Puerto Rico Seeing Large Emigrant Exodus

Outsourcing and emigration are two of the biggest impacts of the globalization of the world economy. The two basic rules of the globalization game are that companies move operations to areas where labor is cheap and people move to where the jobs are.

The Commonwealth of Puerto Rico is a classic example of globalization, as the country continues to see a large number of people moving away from the island, largely because of lack of economic opportunity.

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Economic malaise in Puerto Rico

Puerto Rico has long been the black sheep of the U.S. economy, its growth severely limited by a lack of infrastructure, a bloated bureaucracy and over-regulation. The situation was significantly worsened by the Great Recession and the island is still struggling to get back on reasonably firm financial footing.

Currently almost 13%, the unemployment rate in PR is double that of the U.S. mainland. Moreover, the economy continues to struggle under a sovereign debt load of over $70 billion. The good news is that some steps toward economic reforms have been made, and at least some of the country’s debt is likely to be restructured in the near future.

More Puerto Ricans in U.S. than in Puerto Rico

A recent report by Pew Hispanic Trends Project highlights that Puerto Ricans are the largest group of Hispanics migrating to mainland U.S. over the last three years. It also notes that that the number of people leaving the island for the U.S. is the most since the Great Migration of 1950s.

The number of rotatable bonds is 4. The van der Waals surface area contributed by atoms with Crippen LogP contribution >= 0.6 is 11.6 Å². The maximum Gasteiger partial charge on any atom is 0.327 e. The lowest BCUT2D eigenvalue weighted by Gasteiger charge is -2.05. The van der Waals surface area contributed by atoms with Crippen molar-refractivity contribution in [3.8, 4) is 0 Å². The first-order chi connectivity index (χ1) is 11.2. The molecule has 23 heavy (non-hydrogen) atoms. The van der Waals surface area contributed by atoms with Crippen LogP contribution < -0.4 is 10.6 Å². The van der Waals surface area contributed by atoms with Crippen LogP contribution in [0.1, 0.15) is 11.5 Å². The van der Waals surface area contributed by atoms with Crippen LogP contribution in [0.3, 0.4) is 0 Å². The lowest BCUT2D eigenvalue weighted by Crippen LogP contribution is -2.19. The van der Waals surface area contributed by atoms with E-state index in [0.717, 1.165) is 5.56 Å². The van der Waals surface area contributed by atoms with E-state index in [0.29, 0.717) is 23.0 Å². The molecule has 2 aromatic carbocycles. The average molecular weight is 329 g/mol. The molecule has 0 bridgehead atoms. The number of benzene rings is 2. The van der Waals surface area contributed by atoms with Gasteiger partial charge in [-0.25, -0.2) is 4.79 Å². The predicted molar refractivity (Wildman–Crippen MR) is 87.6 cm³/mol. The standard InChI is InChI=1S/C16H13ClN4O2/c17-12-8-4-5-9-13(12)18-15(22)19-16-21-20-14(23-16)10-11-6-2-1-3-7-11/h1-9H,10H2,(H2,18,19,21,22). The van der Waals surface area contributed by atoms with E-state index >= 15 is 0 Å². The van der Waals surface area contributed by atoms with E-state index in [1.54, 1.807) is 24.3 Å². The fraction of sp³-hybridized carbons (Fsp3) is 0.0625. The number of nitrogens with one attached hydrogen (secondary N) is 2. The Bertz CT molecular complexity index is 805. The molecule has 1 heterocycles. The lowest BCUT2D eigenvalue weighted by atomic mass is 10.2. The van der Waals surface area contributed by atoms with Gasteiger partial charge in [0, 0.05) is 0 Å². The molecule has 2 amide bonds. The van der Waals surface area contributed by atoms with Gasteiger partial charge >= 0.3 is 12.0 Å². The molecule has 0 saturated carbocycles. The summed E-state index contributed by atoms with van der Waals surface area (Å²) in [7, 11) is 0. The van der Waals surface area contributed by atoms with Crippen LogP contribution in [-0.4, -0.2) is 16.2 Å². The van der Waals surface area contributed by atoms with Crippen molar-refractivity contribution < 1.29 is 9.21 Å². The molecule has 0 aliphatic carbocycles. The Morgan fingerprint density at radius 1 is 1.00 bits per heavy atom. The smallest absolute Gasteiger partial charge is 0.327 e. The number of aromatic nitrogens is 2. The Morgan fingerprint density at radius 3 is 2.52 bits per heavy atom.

Census reports point out that between 2000 and 2010 the difference in number between those coming to the U.S. and those going back to PR was 192,000. However, from 2010 to 2013 the number was 144,000. Also of note, the total number of Puerto Ricans in the U.S. was 1.3 million in 2000, but that number shot up to 4.9 million by 2013 (PR has a current population of around 3.5 million).

Family ties also a major factor

Several analysts have noted that emigration from Puerto Rico is not just about lack of job opportunities, and that family ties play a big part in the decision as well. The Pew Hispanic Trends survey reports that 42% Puerto Ricans said they migrated to get better jobs, and 38% claimed that they have family-related reasons for moving.